For the same reasons that humans may not be on Earth when Voyager reaches the far side of the Milky Way, senders of interstellar probes may not be on their exoplanet due to the evolution of their parent star when we receive these packages in our near-Earth mailbox. Even if these technological objects ceased to function long ago, their existence would imply that there were once other intelligent inhabitants of the Milky Way. Their trash is our treasure. Learning about their state of mind based on what they left behind is like studying ancient civilizations on Earth that no longer exist based on the relics we find in archaeological sites.

In a recent public appearance, I was asked what I envisioned for the future of humanity. I explained that people arrogantly believe that they are important actors on the cosmic stage. But the truth is that even on Earth’s provincial stage, life survived massive catastrophes long before humans came on the scene, including a global warming event 252 million years ago that wiped out 96% of all marine species.

Project Galileo

This gives hope that, in the grand scheme of things, life on Earth will also survive human-caused ecological disasters. Another way to put it is that microbes are more resilient than humans. In a billion years, human existence could be a secondary footnote in the cosmic book. To gain a more balanced perspective, we must seek out other actors on the cosmic stage and learn from them. And if none of them survived, we can study their history based on the artifacts they left behind.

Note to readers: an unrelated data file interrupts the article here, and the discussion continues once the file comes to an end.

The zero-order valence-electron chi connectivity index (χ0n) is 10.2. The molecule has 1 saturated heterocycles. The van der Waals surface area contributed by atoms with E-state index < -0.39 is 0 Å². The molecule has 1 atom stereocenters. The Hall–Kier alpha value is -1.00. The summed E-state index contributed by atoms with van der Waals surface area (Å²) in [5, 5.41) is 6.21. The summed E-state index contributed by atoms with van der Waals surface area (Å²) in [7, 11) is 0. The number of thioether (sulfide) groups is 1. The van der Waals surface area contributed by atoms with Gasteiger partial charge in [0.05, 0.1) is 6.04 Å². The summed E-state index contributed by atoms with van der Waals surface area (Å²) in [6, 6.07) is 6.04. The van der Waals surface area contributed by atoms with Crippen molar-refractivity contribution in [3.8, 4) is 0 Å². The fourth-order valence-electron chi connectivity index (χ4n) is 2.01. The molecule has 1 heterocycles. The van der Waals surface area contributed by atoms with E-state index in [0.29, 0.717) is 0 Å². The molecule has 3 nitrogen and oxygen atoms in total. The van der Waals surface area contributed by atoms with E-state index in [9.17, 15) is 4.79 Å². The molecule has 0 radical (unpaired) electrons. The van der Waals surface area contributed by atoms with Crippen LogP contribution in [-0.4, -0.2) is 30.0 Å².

We are not in a position to claim a major role in cosmic history. But the good news is that we can understand what happened on the cosmic stage and find satisfaction in the fact that our own Voyager will arrive on the other side of the Milky Way from the Sun in a billion years. Isn’t this a breathtaking achievement?

Yes, we are short-lived meter-sized beings with great physical limitations, but we are so ambitious and fearless that we can send our message in a bottle to the other side of the Milky Way, 50 thousand light years away, within a billion years.

Avi Loeb is the head of Project Galileo, founding director of the Harvard University Black Hole Initiative, director of the Institute for Theory and Computation at the Harvard-Smithsonian Center for Astrophysics, and former chair of the Department of Astronomy at Harvard University (2011-2020). He is a former member of the President’s Council of Advisors on Science and Technology and a former chairman of the Committee on Physics and Astronomy of the National Academies. He is the author of the bestselling book “Extraterrestrial: The First Sign of Intelligent Life Beyond Earth” and co-author of the textbook “Life in Space”, both published in 2021. His new book, “Interstellar”, is published in August 2023.